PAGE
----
Aramco in talks to buy stake in refining business of India’s Reliance

The value Reliance Industries’ refining and petrochemicals businesses is said to be at around $55 billion to $60 billion. (File/AFP)
Updated 18 April 2019

Aramco in talks to buy stake in refining business of India’s Reliance

  • The Times of India reported earlier that Aramco was in talks to buy up to a 25 percent stake
  • Aramco did not immediately respond to a request for comment

DUBAI/NEW DELHI: State oil giant Saudi Aramco, the world’s biggest oil producer, is in talks to buy a minority stake in the refining and petrochemicals businesses of India’s Reliance Industries Ltd, sources familiar with the matter said on Wednesday.
The Times of India reported earlier that Aramco was in talks to buy a stake of up to 25 percent, which could be worth around $10-15 billion, valuing the Indian company’s refining and petrochemicals businesses at some $55-60 billion.
Aramco’s discussions with Reliance were “serious,” one source said. Another source said talks with Reliance were so far for a 25 percent stake.
“Reliance has offered an integrated deal — a stake in existing refineries and the planned 600,000 barrels per day (Jamnagar) refinery, along with petrochemical business,” the second source said.
Aramco’s chief executive, Amin Nasser, said in February that the Saudi company was in talks on possible investments in Indian projects involving firms that included Reliance.
Aramco and Reliance declined to comment on Wednesday.
Reliance, controlled by Asia’s richest man, Mukesh Ambani, is India’s biggest refining and petrochemicals company and runs a 1.4 million barrels per day refining complex at Jamnagar in western India. It plans to expand capacity to 2 million bpd by 2030, according to plans shared with the Indian government.
Aramco is expanding its refining and petrochemical business globally by signing new deals and boosting the capacity of its existing plants.
Last year, Aramco and the United Arab Emirates’ national oil company ADNOC teamed up with state-run Indian refiners in a plan to build a 1.2 million bpd refinery and petrochemical project in Maharashtra state.
However, the planned refinery faces delays, as thousands of farmers have refused to surrender land for it and the Maharashtra government is looking to move the plant’s location.
Saudi Crown Prince Mohammed bin Salman visited India in February and said then that he expected investment opportunities worth more than $100 billion there over the next two years.
Ambani has traveled to Saudi Arabia at least twice since December, discussing joint investment among other issues with Aramco’s chief executive, Amin Nasser.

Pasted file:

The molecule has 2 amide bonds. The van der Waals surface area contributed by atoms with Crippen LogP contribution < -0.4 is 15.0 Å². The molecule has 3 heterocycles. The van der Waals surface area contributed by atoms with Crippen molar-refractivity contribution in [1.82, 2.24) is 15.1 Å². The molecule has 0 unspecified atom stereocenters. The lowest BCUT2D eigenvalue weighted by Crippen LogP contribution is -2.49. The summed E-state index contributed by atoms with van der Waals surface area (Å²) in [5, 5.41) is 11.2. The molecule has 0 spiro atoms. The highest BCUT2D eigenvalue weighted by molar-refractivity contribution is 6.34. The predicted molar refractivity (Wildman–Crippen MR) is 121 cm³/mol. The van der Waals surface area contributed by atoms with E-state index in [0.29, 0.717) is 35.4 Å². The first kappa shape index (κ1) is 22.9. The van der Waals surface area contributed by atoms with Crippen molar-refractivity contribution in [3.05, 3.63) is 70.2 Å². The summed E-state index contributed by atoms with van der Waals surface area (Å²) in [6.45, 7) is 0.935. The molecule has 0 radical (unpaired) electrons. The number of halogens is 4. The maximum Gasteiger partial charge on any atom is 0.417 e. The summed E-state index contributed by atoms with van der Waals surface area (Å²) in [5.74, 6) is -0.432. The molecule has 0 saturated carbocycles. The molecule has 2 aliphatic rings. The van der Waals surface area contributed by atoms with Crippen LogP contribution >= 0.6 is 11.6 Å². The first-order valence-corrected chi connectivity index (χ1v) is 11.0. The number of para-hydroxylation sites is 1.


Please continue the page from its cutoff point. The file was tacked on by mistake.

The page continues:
Huawei in early talks with US firms to license 5G platform: executive

Updated 19 October 2019

Huawei in early talks with US firms to license 5G platform: executive

  • Currently there are no US 5G providers and European rivals Ericsson and Nokia are generally more expensive
  • Huawei has spent billions to develop its 5G technology since 2009

WASHINGTON: Blacklisted Chinese telecoms equipment giant Huawei is in early-stage talks with some US telecoms companies about licensing its 5G network technology to them, a Huawei executive told Reuters on Friday.
Vincent Pang, senior vice president and board director at the company said some firms had expressed interest in both a long-term deal or a one-off transfer, declining to name or quantify the companies.
“There are some companies talking to us, but it would take a long journey to really finalize everything,” Pang explained on a visit to Washington this week. “They have shown interest,” he added, saying conversations are only a couple of weeks old and not at a detailed level yet.
The US government, fearing Huawei equipment could be used to spy on customers, has led a campaign to convince allies to bar it from their 5G networks. Huawei has repeatedly denied the claim.
Currently there are no US 5G providers and European rivals Ericsson and Nokia are generally more expensive.
In May, Huawei, the world’s largest telecoms equipment provider, was placed on a US blacklist over national security concerns, banning it from buying American-made parts without a special license.
Washington also has brought criminal charges against the company, alleging bank fraud, violations of US sanctions against Iran, and theft of trade secrets, which Huawei denies.
Rules that were due out from the Commerce Department earlier this month are expected to effectively ban the company from the US telecoms supply chain.
The idea of a one-off fee in exchange for access to Huawei’s 5G patents, licenses, code and know-how was first floated by CEO and founder Ren Zhengfei in interviews with the New York Times and the Economist last month. But it was not previously clear whether there was any interest from US companies.
In an interview with Reuters last month, a State Department official expressed skepticism of Ren’s offer.
“It’s just not realistic that carriers would take on this equipment and then manage all of the software and hardware themselves,” the person said. “If there are software bugs that are built in to the initial software, there would be no way to necessarily tell that those are there and they could be activated at any point, even if the software code is turned over to the mobile operators,” the official added.
For his part, Pang declined to predict whether any deal might be signed. However, he warned that the research and development investment required by continuously improving the platform after a single-transfer from Huawei would be very costly for the companies.
Huawei has spent billions to develop its 5G technology since 2009.